Saturday, March 5, 2016

Transgender Women and Homelessness

Originally published in our recent International Women's Day Tenant News special, this article was written by Amy Davis, a PhD candidate at University of Wollongong and a staff member at the TU. We post it today as a small contribution to Sydney's Mardi Gras festival.


Transgender and trans are umbrella terms applied to people whose sense of themselves as gendered people (gender identity) is in some way incongruent with the gender assigned to them at birth, where assigned gender is typically based on the medical perception of external genitalia. 
Some (but not all) trans people choose to socially and/or medically transition by changing their name to one that is more appropriate to their affirmed gender, wearing gender-affirming clothing, accessing hormone therapy or undergoing surgical reassignment procedures, among other things. This article specifically addresses the experiences of trans women, being people who were assigned male at birth and who identify as female.
It is difficult to estimate the rate of homelessness among young transgender people since homelessness statistics are not collected in relation to trans status. However, taking same-sex attracted youth and/or transgender youth together, in NSW it has been estimated that although only 7-11% of the population are same-sex attracted and/or transgender they constitute roughly 25% of the young people who are homeless.
Parental rejection and family violence based on gender identity have been cited as causes of homelessness for young trans people in Australia. Homeless can mean sleeping rough on the streets but it can also mean staying in supported accommodation, ‘couch surfing’, or living in accommodation that falls below minimum community standards such as boarding houses. 
Fundamentally, homelessness is about insecurity which can in turn have devastating effects on a person’s mental and physical health. Given that trans people are already four times more likely to have been diagnosed with depression than the general population, the compounding effects of homelessness on trans people can be dire.

Alyssa, 23, who identifies as a bisexual trans woman, has been no stranger to insecure housing and accommodation stress. Her family lived in multiple houses across Australia when she was young and never stayed in one house for more than a year.
However, as she began to medically and socially transition in her early twenties it put more pressure on her relationships with her family members and in turn her housing situation.
“My parents were also not great people to grow up under,” Alyssa says. “In my early twenties I was also briefly homeless and couch surfed for a while until I found my feet living independently.” As Alyssa’s relationship with her father broke down it became necessary for her to leave home. “I was homeless briefly due to moving out of my Dad’s house into my grandfather’s house but he passed away shortly after I moved, so I couch surfed after that point, rather than go back to living with my Dad.”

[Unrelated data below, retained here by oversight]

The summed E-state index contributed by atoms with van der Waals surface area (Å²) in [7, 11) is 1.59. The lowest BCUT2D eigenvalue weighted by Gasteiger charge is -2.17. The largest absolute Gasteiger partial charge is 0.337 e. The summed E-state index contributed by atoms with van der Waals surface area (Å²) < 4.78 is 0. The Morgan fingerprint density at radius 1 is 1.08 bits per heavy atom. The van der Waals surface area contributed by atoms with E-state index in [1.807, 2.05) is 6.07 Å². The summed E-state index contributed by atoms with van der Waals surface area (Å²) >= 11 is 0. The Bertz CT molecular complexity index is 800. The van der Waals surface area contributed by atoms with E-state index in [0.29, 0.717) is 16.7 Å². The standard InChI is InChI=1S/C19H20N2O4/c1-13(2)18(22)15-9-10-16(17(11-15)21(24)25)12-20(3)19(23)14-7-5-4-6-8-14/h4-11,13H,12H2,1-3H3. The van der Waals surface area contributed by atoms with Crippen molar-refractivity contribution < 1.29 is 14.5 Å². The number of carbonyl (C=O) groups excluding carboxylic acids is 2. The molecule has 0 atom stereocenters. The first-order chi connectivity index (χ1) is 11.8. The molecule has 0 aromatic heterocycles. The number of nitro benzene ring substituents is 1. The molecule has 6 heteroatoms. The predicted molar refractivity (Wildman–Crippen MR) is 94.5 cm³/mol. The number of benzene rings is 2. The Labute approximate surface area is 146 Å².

Alyssa now lives in share housing after spending a year living in transitional, supported accommodation provided by Twenty10, a non-profit organisation which works with young people of diverse genders, sexes and sexualities. She is now partway through a computer science degree at the University of New South Wales and works full time at a software company. While Alyssa’s accommodation situation has improved since leaving home she says that being homeless puts a lot of pressure on the mental health of young trans people.
While Alyssa reached out to support services it took her a long time to find stable accommodation. Research has consistently found trans youth regularly experience harassment, violence and transphobic abuse when accessing accommodation services, both on the part of the workers and other service users. On top of that, staff and residents at some women’s services reject trans women or refuse to acknowledge their affirmed gender. For many trans people this not only means that they do not feel comfortable disclosing their gender identity when accessing services, but that some prefer to sleep rough rather than access accommodation services.
Alyssa says, “I branched out to a number of different places, most of them had negative results (being at capacity already, or not being very willing to help me as I’m a big queer). I found temporary year-long housing with Twenty10 which helped me a ton.”
Alyssa expressed concern around the lack of accommodation services for trans women and other LGBTIQ (lesbian, gay, bisexual, transgender, intersex, queer) people.
“When I was homeless in my twenties I had a few queer youth help groups to reach out to, particularly The Gender Centre and Twenty10, but nothing else aside from that,” Alyssa says. “I think that at the moment there is a big deficit of safe housing in general for queer women, particularly for women without a steady income or on a Centrelink allowance. Having more houses that can house at-risk people can only be a good thing in my mind.“
Research suggests that between an estimated 5,000 and 6,250 LGBTIQ youth are homeless in Australia on any given night, a significant proportion of which would be in NSW. The LGBTIQ youth service package as part of the Going Home Staying Home reforms is funded to accommodate only 140 young people, meaning that LGBTIQ youth homelessness is significantly underfunded in NSW. Alyssa would love to see a place that provides a safe and supportive environment for people like her who have experienced transphobia. In the meantime, however, young trans women like Alyssa are struggling with limited support.

For more info and resources, check out twenty10.org.au and gendercentre.org.au

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